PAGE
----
Blades Of Fury: A Look At Wind Energy Resistance In Ontario
Piccirilli, Alexandria Rose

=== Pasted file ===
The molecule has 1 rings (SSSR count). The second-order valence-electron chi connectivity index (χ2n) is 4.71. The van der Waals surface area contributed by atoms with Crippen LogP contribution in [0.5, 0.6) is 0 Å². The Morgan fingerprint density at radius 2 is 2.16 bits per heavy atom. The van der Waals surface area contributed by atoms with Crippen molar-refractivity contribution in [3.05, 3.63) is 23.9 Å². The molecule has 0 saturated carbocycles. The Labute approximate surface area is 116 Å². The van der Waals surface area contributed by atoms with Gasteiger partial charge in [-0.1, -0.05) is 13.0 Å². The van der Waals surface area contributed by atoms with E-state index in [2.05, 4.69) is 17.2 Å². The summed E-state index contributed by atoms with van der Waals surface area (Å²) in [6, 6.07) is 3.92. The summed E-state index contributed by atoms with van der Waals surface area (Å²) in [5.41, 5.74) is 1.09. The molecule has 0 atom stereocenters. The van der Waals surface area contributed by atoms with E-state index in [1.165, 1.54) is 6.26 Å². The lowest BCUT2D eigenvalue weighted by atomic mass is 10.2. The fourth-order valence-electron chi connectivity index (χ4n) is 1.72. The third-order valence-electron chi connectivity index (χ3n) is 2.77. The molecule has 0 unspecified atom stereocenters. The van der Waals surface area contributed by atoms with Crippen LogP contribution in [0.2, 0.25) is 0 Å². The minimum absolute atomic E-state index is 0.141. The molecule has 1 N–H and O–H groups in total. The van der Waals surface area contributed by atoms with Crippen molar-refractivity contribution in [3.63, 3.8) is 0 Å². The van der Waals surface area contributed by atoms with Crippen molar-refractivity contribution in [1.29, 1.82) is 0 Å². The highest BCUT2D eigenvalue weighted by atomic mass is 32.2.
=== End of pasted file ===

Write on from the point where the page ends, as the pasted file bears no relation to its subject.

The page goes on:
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Anthropogenic activities are causing unequivocal and persistent climatic alterations. Wind energy and other alternative energy forms can minimize harmful emissions and provide sustainable solutions to climate change. Despite environmental benefits, public backlash and implementation issues impede wind energy. The development of wind energy in Ontario is substantially impacted by public perception of the technology. This paper explores the social barriers to the widespread adoption of wind energy in the province as identified by residents in two rural communities - Prince Edward County and Kincardine. Forty-one residents in close proximity to the Armow Wind and the White Pines Wind projects were asked to describe their experiences with project planning and identify grievances. Human health, noise concerns, property value, and aesthetic disruption are primary concerns for residents, which is consistent with findings presented in the academic literature. Public perception plays an integral role in project development. Wind energy in Ontario faces significant resistance from community inhabitants near wind farm developments. This paper also examines how public participation in energy planning shapes residential wind energy perceptions. An in-depth examination of the participatory processes in both regions demonstrates that increased public involvement can positively shape wind energy attitudes. Public involvement strategies must be re-evaluated to reconcile community-proponent tensions and maximize resident decision-making power. Some residents in Kincardine and Prince Edward County are willing to re-evaluate their stance on wind energy projects with more active engagement in planning. These research findings also demonstrate how strained relationships between local communities and the provincial government can impact wind development. An inherent distrust of the provincial government and project planners exists in both study locations. This distrust leads to public unwillingness to accept government-issued wind energy information, shapes wind energy attitudes, and perpetuates misconceptions.